Citizens hold rally in support of police
Published 5:52 pm Tuesday, August 11, 2020
The call to show support for law enforcement, particularly in Isle of Wight County, attracted about 80-plus people to the Back the Blue appreciation rally on Aug. 8. This took place in spite of sometimes threatening skies over a parking lot at the corner of routes 10 and 258 in Smithfield.
Albert Burckard of the Carrollton Civic League, one of three event organizers, said he got the idea a couple of weeks after learning of similar events in Portsmouth and Virginia Beach.
Looking over the audience, many of whom wearing masks, he added, “I want to declare right now this event an absolute success!”
Carrying a large black-and-white flag featuring a thin blue line, Herb DeGroft of the Isle of Wight Citizens’ Association came forward to say, “We can never thank our law enforcement enough.”
Volpe Boykin of the Southern and Central Isle of Wight Citizens’ Group read a letter of commendation from Harry Twiford of the Virginia Fraternal Order of Police.
County supervisor Dick Grice told a story about the time he once got a traffic ticket, then emphasized he had no hard feelings about the matter. The officers, he added, “were doing their job.”
Dotted here and there were people holding up signs of support. Patrick and Tami Connolly brought their daughter, Chelsea, who had written in blue marker “We Support our Police.”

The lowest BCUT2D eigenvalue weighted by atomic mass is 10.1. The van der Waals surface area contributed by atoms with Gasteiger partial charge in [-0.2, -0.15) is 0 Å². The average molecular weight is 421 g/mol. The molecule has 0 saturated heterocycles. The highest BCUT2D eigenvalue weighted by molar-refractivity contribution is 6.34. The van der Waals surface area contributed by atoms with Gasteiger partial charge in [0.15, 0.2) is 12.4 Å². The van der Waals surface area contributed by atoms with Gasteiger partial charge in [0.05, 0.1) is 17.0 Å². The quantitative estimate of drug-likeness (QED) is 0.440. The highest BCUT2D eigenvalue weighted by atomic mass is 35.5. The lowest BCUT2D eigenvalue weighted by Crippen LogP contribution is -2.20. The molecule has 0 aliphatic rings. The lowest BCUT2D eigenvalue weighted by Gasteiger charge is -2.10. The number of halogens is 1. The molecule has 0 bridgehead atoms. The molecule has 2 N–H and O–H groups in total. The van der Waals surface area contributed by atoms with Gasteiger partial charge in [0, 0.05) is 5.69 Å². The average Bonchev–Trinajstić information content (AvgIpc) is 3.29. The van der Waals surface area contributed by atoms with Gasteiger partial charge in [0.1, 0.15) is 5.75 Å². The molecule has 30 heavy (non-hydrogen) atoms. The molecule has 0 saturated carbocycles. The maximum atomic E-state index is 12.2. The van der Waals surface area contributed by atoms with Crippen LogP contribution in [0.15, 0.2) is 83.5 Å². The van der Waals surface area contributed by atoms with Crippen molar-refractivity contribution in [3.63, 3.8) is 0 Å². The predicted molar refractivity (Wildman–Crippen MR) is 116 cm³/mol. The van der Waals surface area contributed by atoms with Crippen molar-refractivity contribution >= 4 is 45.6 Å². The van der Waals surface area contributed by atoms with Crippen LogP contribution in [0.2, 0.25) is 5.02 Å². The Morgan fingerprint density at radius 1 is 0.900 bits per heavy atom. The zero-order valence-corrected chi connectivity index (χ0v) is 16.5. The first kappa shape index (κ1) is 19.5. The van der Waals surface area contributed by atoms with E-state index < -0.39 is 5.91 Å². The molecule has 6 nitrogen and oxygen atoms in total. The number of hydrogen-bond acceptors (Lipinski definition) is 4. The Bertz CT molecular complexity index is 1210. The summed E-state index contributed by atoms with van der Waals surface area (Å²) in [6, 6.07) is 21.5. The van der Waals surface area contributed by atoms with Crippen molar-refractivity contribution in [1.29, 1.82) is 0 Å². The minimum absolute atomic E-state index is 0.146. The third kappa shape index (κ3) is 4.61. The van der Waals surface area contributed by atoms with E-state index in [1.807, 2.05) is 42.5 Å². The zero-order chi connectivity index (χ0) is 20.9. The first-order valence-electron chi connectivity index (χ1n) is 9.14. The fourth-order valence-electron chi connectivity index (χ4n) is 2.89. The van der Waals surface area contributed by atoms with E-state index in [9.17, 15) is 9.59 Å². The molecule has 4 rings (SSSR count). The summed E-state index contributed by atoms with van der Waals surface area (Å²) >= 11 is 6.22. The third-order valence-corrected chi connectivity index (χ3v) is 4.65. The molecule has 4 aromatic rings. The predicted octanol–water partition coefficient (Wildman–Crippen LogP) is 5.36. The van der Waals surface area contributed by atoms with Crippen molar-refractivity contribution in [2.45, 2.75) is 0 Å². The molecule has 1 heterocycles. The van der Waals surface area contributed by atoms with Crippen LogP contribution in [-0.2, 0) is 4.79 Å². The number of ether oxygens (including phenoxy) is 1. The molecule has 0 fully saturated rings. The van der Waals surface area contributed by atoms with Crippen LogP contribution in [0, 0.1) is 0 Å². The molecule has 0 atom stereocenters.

Dr. Ramona Austin, of Smithfield, brought her poster, “Back the Blue.”
Daren and Christine Wingard came up with their son, Nate, from Windsor, and they held signs reading “We Back the Blue” and “We Love Our LEOs.”
Karen and Bryant Baumgartner also stood in solidarity with other participants. Her statement was “Defend our police. Don’t defund them.” His black-and-blue flag read “Police Lives Matter.”
Amidst the gathering, Karra Johnson of Smithfield in silent contrast held up two signs: “Black Lives Matter” and “I Can’t Breathe!” The first is in reference to the Black Lives Matter Movement, which has experienced a resurgence since the death of George Floyd. On May 25, he was taken into custody by police officers in Minneapolis, Minn. A video taken of the incident shows one policeman kneeling on Floyd’s neck, who called out several times, “I can’t breathe!” He later died, and violent riots erupted in many cities throughout the country. Protests that have taken place in Western Tidewater have been peaceful ones.
Smithfield Mayor T. Carter Williams told the story of people crossing the ocean in colonial days. Their supplies included a barrel of apples, and one day a rotten one was found among the good ones.
“Would you throw out a whole barrel,” asked Williams. “No!”
Then comparing law enforcement officers to the produce, he added, “We have a whole lot of good apples. You don’t condemn the whole barrel. Keep a perspective where it ought to be.”
Other speakers include Isle of Wight Commonwealth’s Attorney Georgette Phillips, Julius Morrow and Latoya Haight. The latter two represented 3rd District Congressional candidate John Collick.
Boykin said another such rally will occur from 5 to 7 p.m. at the Capitol District in Richmond on Aug. 16. For details, email firstname.lastname@example.org.
To conclude, Burckard then asked seven or eight law enforcement officers to come forward and be recognized. They were rewarded with several minutes of applause and cheers.